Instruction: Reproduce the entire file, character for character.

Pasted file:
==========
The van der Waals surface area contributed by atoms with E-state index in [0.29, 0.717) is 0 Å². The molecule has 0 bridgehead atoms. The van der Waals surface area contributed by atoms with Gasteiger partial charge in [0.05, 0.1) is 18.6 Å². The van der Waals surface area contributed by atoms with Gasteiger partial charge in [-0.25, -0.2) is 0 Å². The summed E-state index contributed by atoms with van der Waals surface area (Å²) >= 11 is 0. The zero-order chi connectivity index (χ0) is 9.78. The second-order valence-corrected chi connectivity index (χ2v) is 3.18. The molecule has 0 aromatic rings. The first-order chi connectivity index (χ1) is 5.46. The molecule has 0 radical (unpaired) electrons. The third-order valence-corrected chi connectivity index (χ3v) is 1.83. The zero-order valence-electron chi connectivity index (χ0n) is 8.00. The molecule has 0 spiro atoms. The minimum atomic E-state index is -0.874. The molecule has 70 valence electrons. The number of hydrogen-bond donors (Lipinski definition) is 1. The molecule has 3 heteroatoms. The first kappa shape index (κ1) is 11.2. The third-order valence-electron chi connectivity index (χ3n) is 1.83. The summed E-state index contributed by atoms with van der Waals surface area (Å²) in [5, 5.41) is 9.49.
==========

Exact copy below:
The van der Waals surface area contributed by atoms with E-state index in [0.29, 0.717) is 0 Å². The molecule has 0 bridgehead atoms. The van der Waals surface area contributed by atoms with Gasteiger partial charge in [0.05, 0.1) is 18.6 Å². The van der Waals surface area contributed by atoms with Gasteiger partial charge in [-0.25, -0.2) is 0 Å². The summed E-state index contributed by atoms with van der Waals surface area (Å²) >= 11 is 0. The zero-order chi connectivity index (χ0) is 9.78. The second-order valence-corrected chi connectivity index (χ2v) is 3.18. The molecule has 0 aromatic rings. The first-order chi connectivity index (χ1) is 5.46. The molecule has 0 radical (unpaired) electrons. The third-order valence-corrected chi connectivity index (χ3v) is 1.83. The zero-order valence-electron chi connectivity index (χ0n) is 8.00. The molecule has 0 spiro atoms. The minimum atomic E-state index is -0.874. The molecule has 70 valence electrons. The number of hydrogen-bond donors (Lipinski definition) is 1. The molecule has 3 heteroatoms. The first kappa shape index (κ1) is 11.2. The third-order valence-electron chi connectivity index (χ3n) is 1.83. The summed E-state index contributed by atoms with van der Waals surface area (Å²) in [5, 5.41) is 9.49.